General Question

Zen's avatar

English is such an idiomatic, and phonetic language. Why hasn't there been a (successful) attempt to "fix it" - i.e. cough, although, knight et al?

Asked by Zen (7743points) March 25th, 2009
Observing members: 0 Composing members: 0

24 Answers

c_gunningham's avatar

I thought the Americans tried – “color” / “colour” is one example. I don’t know how you judge if it is successful or not.

Zen's avatar

Well, that’s one good example – but there is still such a mess what with different voewl sounds for the same letters, silent letters – etc.

btko's avatar

Languages evolve overtime, there is no ultimate perfection it could attain. Words change as culture changes and vice verse.

Darwin's avatar

Why “fix” it? It doesn’t seem to be broken really, and variety is the spice of life.

Besides how could we snub others for spelling errors if English were easy to spell?

aprilsimnel's avatar

Ben Franklin and Daniel Webster tried, but aside from dropping the u in words like honour and colour, and replacing the s with z (zed) in words like organize, there hasn’t been much change. For whatever reason, such reforms didn’t take. Actually, American English has kept many of the older British forms, pronunciations and idiomatic phrases that the English people (and the Irish and Scots as well) no longer use.

hug_of_war's avatar

1. English has no organization to mantain it like many other languages, and the fact English is a majority or major language in several countries makes it difficult because people are not going to want to change their variety of English just because some organization tells them to.

2. Why should English be phonetic? Very few languages are completely phonetic. There is a history to those words. I’d hate to lose all that history.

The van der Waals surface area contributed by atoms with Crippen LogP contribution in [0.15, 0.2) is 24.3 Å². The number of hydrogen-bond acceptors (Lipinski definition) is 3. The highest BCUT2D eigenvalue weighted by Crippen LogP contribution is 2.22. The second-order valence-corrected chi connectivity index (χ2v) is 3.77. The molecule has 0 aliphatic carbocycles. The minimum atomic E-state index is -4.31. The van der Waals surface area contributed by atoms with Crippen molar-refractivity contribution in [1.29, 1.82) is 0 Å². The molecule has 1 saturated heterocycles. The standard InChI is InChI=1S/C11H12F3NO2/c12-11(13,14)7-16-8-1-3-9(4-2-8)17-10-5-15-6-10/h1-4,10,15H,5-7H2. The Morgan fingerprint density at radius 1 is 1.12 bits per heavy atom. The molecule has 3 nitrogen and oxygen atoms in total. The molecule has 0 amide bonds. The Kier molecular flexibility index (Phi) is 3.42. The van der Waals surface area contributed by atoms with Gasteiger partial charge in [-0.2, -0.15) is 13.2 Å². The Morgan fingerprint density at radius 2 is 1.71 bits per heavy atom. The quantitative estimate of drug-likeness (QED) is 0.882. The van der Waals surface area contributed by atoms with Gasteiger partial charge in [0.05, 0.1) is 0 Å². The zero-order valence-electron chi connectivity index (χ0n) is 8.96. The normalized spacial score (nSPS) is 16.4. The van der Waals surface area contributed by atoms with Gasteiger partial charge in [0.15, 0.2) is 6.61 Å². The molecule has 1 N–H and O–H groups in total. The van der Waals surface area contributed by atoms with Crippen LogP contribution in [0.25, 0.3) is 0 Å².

tinyfaery's avatar

Ketchup used to be catsup. It does happen.

Michale's avatar

Google is now a verb in the dictionary. Language as a whole is fluid, but English reacts faster than most. Take a look at any language 200 years ago and compare it to the language today. You will find differences.

btko's avatar

I will never accept Google as a verb! NEVER! :p

lercio's avatar

have a look at this page it was linked on BoingBoing.net a while ago.

.

fireside's avatar

Read The Meaning of Everything

It’s all abut how the Oxford English dictionary was compiled by people all over the globe writing down words they saw used in print and sending them to a central location for compilation. Really interesting.

Jack79's avatar

if you really wanted to change the spelling of “colour” successfully, then it should be “kala”. I don’t think anyone pronounces is “color” (ie “call hoar”).

Actually the spelling has changed a lot over the centuries, eg when “haus” was pronounced “ho-oo-se” people started spelling it as “house”. Then they changed the pronunciation back into “haus”, but not the spelling. The Germans had a successful revolution about a century ago. I guess it may be our turn this century.